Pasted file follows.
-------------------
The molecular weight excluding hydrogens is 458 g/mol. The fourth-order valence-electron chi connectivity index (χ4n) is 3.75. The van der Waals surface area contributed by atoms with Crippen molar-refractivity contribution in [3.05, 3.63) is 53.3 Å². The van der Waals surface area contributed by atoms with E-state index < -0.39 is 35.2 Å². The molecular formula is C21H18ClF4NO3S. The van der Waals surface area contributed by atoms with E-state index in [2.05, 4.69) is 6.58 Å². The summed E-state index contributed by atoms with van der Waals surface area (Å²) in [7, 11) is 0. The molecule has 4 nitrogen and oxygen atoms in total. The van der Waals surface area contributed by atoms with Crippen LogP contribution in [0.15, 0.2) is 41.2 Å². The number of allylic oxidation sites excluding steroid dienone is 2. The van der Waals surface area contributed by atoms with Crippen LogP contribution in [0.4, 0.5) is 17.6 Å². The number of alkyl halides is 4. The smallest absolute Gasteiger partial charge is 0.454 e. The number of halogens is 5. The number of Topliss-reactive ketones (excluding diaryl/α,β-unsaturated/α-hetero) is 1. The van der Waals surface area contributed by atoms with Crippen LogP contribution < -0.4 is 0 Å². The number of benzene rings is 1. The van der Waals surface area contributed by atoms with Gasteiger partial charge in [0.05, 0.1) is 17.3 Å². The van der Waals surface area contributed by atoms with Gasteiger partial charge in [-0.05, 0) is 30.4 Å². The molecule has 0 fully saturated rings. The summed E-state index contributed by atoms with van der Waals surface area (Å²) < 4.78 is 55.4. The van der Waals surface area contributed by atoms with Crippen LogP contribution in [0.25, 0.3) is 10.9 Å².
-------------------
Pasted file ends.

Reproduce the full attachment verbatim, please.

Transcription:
The molecular weight excluding hydrogens is 458 g/mol. The fourth-order valence-electron chi connectivity index (χ4n) is 3.75. The van der Waals surface area contributed by atoms with Crippen molar-refractivity contribution in [3.05, 3.63) is 53.3 Å². The van der Waals surface area contributed by atoms with E-state index < -0.39 is 35.2 Å². The molecular formula is C21H18ClF4NO3S. The van der Waals surface area contributed by atoms with E-state index in [2.05, 4.69) is 6.58 Å². The summed E-state index contributed by atoms with van der Waals surface area (Å²) in [7, 11) is 0. The molecule has 4 nitrogen and oxygen atoms in total. The van der Waals surface area contributed by atoms with Crippen LogP contribution in [0.15, 0.2) is 41.2 Å². The number of allylic oxidation sites excluding steroid dienone is 2. The van der Waals surface area contributed by atoms with Crippen LogP contribution in [0.4, 0.5) is 17.6 Å². The number of alkyl halides is 4. The smallest absolute Gasteiger partial charge is 0.454 e. The number of halogens is 5. The number of Topliss-reactive ketones (excluding diaryl/α,β-unsaturated/α-hetero) is 1. The van der Waals surface area contributed by atoms with Crippen LogP contribution < -0.4 is 0 Å². The number of benzene rings is 1. The van der Waals surface area contributed by atoms with Gasteiger partial charge in [0.05, 0.1) is 17.3 Å². The van der Waals surface area contributed by atoms with Gasteiger partial charge in [-0.05, 0) is 30.4 Å². The molecule has 0 fully saturated rings. The summed E-state index contributed by atoms with van der Waals surface area (Å²) < 4.78 is 55.4. The van der Waals surface area contributed by atoms with Crippen LogP contribution in [0.25, 0.3) is 10.9 Å².